HE WAS a pillar of the community and a popular family man who won the hearts of many.
And yesterday, hundreds of people gathered to remember Fred Newman at his funeral.
A procession made its way through Portsmouth city centre with horses carrying the coffin from the family business Pam’s Artistic Florist in Copnor, to the Royal Maritime Club in Portsea.
Trucks and vans filled with floral tributes from far and wide followed the procession as a brass band played and hundreds of people gathered at the roadside to pay their respects.
The grandfather-of-nine, who died aged 63 last month, loved horses and regularly attended horse shows across the country, including Wickham and Appleby. So it was only right that it should be horses that carried him on his final journey.
As people made their way into the club for the funeral service, Tina Turner’s Simply the Best was playing for all to hear.
You have touched the lives of so many people you have met throughout your lifeDawn Newman
During the service, Fred’s daughter-in-law Dawn Newman said: ‘You touched the lives of so many people you have met throughout your life.
‘Each person here today will have their own special memories to keep hold of and to cherish.
‘We are all going to miss you through the good times and the bad. You have only made us stronger as a family.’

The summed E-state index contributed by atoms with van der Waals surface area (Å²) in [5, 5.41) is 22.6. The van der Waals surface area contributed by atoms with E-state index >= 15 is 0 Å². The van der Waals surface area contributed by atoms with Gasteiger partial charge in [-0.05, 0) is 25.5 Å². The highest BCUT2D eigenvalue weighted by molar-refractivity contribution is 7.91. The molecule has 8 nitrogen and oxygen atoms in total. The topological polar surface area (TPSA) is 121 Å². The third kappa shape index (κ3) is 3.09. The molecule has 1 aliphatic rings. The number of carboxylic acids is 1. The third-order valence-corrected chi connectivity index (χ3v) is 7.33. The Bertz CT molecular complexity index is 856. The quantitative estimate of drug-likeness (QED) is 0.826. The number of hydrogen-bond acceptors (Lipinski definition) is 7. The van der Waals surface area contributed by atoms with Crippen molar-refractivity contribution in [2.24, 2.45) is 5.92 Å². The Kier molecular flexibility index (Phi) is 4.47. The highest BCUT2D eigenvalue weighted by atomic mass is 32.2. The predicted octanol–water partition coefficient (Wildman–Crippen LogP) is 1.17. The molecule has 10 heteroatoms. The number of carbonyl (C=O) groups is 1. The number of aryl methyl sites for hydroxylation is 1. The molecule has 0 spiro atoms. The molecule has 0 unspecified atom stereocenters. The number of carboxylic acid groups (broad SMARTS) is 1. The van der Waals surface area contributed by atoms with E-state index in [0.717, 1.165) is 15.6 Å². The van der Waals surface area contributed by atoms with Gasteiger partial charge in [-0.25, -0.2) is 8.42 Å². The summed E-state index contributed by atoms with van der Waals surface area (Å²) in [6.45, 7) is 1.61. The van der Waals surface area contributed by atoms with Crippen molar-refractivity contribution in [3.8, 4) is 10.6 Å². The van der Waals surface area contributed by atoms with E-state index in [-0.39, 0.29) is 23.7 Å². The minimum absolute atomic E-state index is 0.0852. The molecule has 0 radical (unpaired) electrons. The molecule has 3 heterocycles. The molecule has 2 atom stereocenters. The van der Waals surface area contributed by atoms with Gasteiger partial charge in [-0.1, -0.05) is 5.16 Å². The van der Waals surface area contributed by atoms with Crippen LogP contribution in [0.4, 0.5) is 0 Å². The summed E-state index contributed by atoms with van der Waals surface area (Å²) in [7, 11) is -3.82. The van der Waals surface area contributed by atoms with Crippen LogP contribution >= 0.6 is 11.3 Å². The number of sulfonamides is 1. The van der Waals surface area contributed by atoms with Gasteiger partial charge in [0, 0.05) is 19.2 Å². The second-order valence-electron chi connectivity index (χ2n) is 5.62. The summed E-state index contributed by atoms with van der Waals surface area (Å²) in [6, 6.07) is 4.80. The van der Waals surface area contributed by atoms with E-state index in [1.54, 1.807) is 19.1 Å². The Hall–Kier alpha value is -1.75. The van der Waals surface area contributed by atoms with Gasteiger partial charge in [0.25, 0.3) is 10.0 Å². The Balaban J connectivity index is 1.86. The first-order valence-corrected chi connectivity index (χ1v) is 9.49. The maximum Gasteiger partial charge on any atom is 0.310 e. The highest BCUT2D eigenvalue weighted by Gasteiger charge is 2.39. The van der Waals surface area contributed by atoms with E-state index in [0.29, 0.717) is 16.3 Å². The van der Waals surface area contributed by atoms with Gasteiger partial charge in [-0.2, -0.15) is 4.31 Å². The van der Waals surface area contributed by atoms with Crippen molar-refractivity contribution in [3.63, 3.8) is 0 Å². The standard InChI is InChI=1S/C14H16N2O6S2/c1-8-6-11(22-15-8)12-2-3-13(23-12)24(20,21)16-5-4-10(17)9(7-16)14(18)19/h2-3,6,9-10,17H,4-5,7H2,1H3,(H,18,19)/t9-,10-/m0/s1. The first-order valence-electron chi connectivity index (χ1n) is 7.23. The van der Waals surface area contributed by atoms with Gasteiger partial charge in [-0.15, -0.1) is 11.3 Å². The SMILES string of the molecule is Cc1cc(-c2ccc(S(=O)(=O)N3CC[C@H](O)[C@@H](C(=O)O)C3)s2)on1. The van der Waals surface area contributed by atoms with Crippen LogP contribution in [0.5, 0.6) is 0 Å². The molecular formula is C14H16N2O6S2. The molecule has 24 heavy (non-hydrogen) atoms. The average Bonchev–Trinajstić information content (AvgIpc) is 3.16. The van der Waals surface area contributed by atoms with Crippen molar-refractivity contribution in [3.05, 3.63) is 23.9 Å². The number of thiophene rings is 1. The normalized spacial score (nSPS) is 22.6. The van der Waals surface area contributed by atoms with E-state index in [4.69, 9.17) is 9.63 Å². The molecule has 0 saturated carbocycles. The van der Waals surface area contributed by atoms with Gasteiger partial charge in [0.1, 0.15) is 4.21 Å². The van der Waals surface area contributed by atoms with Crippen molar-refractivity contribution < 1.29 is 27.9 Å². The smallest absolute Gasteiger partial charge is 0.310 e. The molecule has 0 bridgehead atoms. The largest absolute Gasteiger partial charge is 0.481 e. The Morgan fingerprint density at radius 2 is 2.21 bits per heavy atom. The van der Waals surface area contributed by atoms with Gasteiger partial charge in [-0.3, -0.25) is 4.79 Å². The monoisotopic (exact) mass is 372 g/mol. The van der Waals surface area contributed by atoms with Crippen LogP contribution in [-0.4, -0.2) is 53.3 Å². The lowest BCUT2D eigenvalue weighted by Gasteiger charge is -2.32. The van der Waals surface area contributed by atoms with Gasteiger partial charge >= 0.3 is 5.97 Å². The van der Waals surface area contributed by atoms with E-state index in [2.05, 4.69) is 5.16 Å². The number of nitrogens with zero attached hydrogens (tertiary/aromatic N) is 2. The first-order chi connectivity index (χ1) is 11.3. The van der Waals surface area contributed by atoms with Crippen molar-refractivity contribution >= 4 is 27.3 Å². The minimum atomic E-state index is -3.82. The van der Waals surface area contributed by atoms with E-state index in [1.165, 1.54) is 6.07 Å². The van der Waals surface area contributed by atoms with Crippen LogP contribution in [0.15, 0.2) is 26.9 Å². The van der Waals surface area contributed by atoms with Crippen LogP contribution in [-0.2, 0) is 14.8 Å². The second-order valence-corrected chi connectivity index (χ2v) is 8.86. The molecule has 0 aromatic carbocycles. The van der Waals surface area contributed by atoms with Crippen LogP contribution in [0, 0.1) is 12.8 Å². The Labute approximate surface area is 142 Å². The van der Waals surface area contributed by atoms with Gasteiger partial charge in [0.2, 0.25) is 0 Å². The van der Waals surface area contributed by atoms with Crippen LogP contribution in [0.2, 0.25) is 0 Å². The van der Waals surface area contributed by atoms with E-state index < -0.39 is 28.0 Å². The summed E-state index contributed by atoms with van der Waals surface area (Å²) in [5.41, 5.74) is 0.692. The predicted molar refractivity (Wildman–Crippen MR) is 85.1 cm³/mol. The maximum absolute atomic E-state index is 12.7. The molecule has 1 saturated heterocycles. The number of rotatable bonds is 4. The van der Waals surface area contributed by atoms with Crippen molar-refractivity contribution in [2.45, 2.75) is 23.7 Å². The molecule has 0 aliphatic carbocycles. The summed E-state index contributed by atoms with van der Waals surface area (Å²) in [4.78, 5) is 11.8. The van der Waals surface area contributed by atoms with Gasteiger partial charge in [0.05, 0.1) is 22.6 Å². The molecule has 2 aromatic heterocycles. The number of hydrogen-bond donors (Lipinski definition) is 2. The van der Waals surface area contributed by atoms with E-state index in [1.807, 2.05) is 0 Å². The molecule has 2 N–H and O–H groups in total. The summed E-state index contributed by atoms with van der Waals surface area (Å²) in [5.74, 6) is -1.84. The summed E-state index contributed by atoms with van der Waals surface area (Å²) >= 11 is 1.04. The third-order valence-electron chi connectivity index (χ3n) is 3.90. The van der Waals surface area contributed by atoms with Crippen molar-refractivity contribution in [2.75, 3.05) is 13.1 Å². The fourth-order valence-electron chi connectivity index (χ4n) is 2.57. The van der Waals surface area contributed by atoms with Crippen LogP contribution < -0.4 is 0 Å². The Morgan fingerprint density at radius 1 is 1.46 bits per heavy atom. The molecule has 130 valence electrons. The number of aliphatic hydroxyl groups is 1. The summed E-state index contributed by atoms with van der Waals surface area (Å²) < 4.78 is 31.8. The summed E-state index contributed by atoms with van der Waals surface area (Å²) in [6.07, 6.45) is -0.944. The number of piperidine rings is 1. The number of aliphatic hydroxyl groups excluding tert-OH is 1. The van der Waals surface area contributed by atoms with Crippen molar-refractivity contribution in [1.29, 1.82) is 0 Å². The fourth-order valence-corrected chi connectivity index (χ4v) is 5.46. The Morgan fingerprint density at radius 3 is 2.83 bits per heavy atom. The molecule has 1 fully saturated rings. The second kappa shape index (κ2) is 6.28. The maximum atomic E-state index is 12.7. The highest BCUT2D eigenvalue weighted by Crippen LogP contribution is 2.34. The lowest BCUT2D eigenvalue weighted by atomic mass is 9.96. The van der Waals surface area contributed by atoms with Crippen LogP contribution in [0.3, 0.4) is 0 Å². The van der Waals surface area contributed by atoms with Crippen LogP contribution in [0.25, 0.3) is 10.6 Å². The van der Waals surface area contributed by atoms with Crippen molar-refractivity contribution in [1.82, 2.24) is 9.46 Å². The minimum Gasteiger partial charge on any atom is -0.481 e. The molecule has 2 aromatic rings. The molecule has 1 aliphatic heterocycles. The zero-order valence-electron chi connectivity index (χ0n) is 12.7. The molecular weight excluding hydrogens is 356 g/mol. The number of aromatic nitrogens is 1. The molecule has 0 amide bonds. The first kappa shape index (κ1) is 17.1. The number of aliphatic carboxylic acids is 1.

Fred was born in Worthing and moved to Farlington with his family when he was 14. He used to work on a flower stall in Charlotte Street, Portsmouth.
He met his wife Pam at the age of 17 and they married two years later. They had three children and moved to a property in New Road, where they opened the florist together.
The eulogy was written by his wife, and read by The Very Reverend Paul Miles-Knight, who led the service.
He said: ‘He will be greatly missed by all who knew him.
‘He was such a colourful character.’
His daughter Jayne Nancarrow, 41, added: ‘He was larger than life. He was a character.
‘He was one of a kind. He adored his grandchildren, every one of them. They were his pride and joy.
‘If he could have had us all living with him, he would have done.’
As the service drew to a close, Frank Sinatra’s My Way rounded things off and Fred’s coffin was carried out of the building.
Fred was buried at Kingston cemetery alongside his son Ricky, who died 17 years ago aged 21.